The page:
Ultimate Guide to Bone Broth For Dogs
Not all bone broth is good for your fury friend. Why? Read on as this article outlines everything you need to know about it.
Does your dog have digestive issues, sore joints or an unhealthy looking coat or skin? Then it might help!
Properly made versions are low in dog allergens and can help to stimulate the appetite of picky eaters.
Why? The active minerals include include gelatin, hydrating electrolytes like potassium and magnesium, glucosamine, glutamine and glycine.
These are all great additions to any diet -- for humans or dogs.
If you are out here looking for a delicious and nutritious topper to your pup’s regular meals, broth fits the bill.
If you are looking for the best one, I'll save you some time. Bluebird Provisions makes the absolute highest quality bone broth for dogs.
Let’s get into it.
What is Bone Broth?
Bone broth is an ancient superfood that has many health benefits for both you and your dog.
Think of it as a thick, gelatinous liquid that is high in collagen protein, hydrating electrolytes and amino acids that we don’t typically eat while on a western diet.
You can make it out of just about any types of animal bones, although beef and chicken are the most common.
You also may find lamb, duck, bison or fish varieties. There are endless opportunities.
It is simmered at a low heat for hours upon end. The low heat is needed to extract the nutrition from the bones.
You end up with a deliciously nourishing broth for sipping, cooking or to be used to brighten up your dog’s meals.
Why is Bone Broth Good for Dogs?
Bone broth is good for dogs because it is full of important vitamins and proteins. The amino acids and nutrients are important to helping your dog maintain adequate collagen levels in their body.
Much like humans, as dogs age, collagen production slows. When they stop producing it in their bodies become less resilient and they will age faster.
Benefits of bone broth for dogs
The benefits of bone broth for dogs are coat health, joint health, gut health, immune support and appetite stimulation. That is because it is full of gut healing nutrients and joint building minerals to keep your dog healthy and happy.
Here is a list of benefits:
1. Collagen To Keep Your Dog's Coat Full and Healthy
You may notice changes in your dog's skin and fur as they age. Collagen is a huge part of skin, hair and fur. It is needed to keep these parts healthy and happy.
The gelatin in slow cooked bone broth is good for your dog’s skin and fur. Human studies show that consuming it improves skin hydration and elasticity (1).
How does this work?
Eating these food sources help to repair damaged skin and hair fibers to build new collagen on chronically aged skin.
Your dog will develop new connective tissue around their fur and skin, making it look and feel more hydrated.
2. Protects Dog’s Joints from Wear and Tear
The amino acids in bone broth are shown to be protective against joint pain, wear and tear for your canine friend.
It is also full of vitamins like hyaluronic acid which helps to lubricate and cushion joints.
They do this by increasing hydration and proteoglycan content around joints and tendons. This helps to improve symptoms of osteoarthritis.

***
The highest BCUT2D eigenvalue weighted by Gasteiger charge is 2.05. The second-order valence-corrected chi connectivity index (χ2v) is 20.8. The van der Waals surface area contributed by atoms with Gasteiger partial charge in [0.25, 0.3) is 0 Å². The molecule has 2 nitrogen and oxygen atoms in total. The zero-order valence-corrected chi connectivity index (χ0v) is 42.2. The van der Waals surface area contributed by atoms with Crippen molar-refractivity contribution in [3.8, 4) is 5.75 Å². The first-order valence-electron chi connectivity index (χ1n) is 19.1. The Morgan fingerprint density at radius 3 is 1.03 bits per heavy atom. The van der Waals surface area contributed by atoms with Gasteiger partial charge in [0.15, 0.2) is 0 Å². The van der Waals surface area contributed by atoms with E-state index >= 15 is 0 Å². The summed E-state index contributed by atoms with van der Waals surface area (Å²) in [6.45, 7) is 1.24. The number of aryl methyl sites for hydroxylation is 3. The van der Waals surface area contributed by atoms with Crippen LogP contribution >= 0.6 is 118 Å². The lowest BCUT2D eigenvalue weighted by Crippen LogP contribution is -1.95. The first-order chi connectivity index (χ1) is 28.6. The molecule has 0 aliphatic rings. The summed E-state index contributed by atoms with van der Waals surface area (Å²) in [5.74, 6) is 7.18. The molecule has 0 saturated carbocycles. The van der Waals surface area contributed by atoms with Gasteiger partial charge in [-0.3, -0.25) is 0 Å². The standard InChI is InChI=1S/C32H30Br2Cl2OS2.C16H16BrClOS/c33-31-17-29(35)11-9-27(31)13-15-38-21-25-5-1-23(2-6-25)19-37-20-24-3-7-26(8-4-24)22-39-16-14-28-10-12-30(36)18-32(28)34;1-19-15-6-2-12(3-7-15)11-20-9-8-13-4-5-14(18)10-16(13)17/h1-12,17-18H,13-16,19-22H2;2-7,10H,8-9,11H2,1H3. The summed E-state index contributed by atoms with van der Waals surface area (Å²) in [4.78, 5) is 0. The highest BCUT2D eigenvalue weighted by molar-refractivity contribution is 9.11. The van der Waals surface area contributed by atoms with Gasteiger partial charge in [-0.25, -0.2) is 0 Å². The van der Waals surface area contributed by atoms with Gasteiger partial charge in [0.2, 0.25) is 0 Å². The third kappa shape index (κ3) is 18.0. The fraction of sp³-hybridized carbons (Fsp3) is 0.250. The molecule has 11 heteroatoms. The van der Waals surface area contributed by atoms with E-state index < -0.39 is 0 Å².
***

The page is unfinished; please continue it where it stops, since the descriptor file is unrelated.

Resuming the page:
Finally, it is good for dogs because it has glucosamine and chondroitin. These are two natural compounds in joint cartilage. They’ve also been shown to help lessen symptoms of osteoarthritis.
Multiple studies have found that glucosamine and chondroitin can decrease joint pain and lessen the symptoms of osteoarthritis (2).
All of the above work together to repair the connective tissue in your dog’s joints, leading to better movement and less pain and irritation.
3. Is Bone Broth Good For Dogs Digestion?
Digestion is the ultimate benefit of bone broth for your dog. The key to it is a gut health protocol. Your dog’s gut lining may get damaged from eating things not intended for dogs.
You know… the random things they find in the park that they shouldn’t be eating.
What about gut health?
My dog eats all types of things… many of which I only find out about when I go to pick up his poop the next day.
Anyways, these things cause inflammation in your dog’s gut lining. This inflammation gradually breaks down the gut lining and digestive tract, giving your dog bad digestive health. If you’ve ever had a dog with digestive issues, you know it’s not great.
Two amino acids in it help build their digestive system by decreasing inflammation and building new tissue in their gut.
These amino acids are glycine and proline. Glycine in particular is needed for your dog to produce new connective tissue in their digestive tract.
Better digestion means a happy pup!
Finally, glycine is used to manage many inflammatory intestinal issues such as ulcerative colitis, Crohn’s disease and inflammatory bowel disease (3). It’s potent stuff that makes up around 1/3rd of gelatinous bone broth. This works much better than any probiotic powder.
4. Essential Nutrients To Boost Your Dog’s Immune Function
There's an impressive list of vitamins and minerals that are good for dogs. Many of these are difficult for your dog to get from other real sources.
In it you’ll find calcium, magnesium, potassium, phosphorus, glutamine, glucosamine, hyaluronic acid and gelatin.
These are all in easily digestible form, meaning no upset stomach for your pup.
These nutrients help support important bodily functions like nerve signalling and muscle contractions. Longevity experts routinely state how bone broth is good for you and your dog.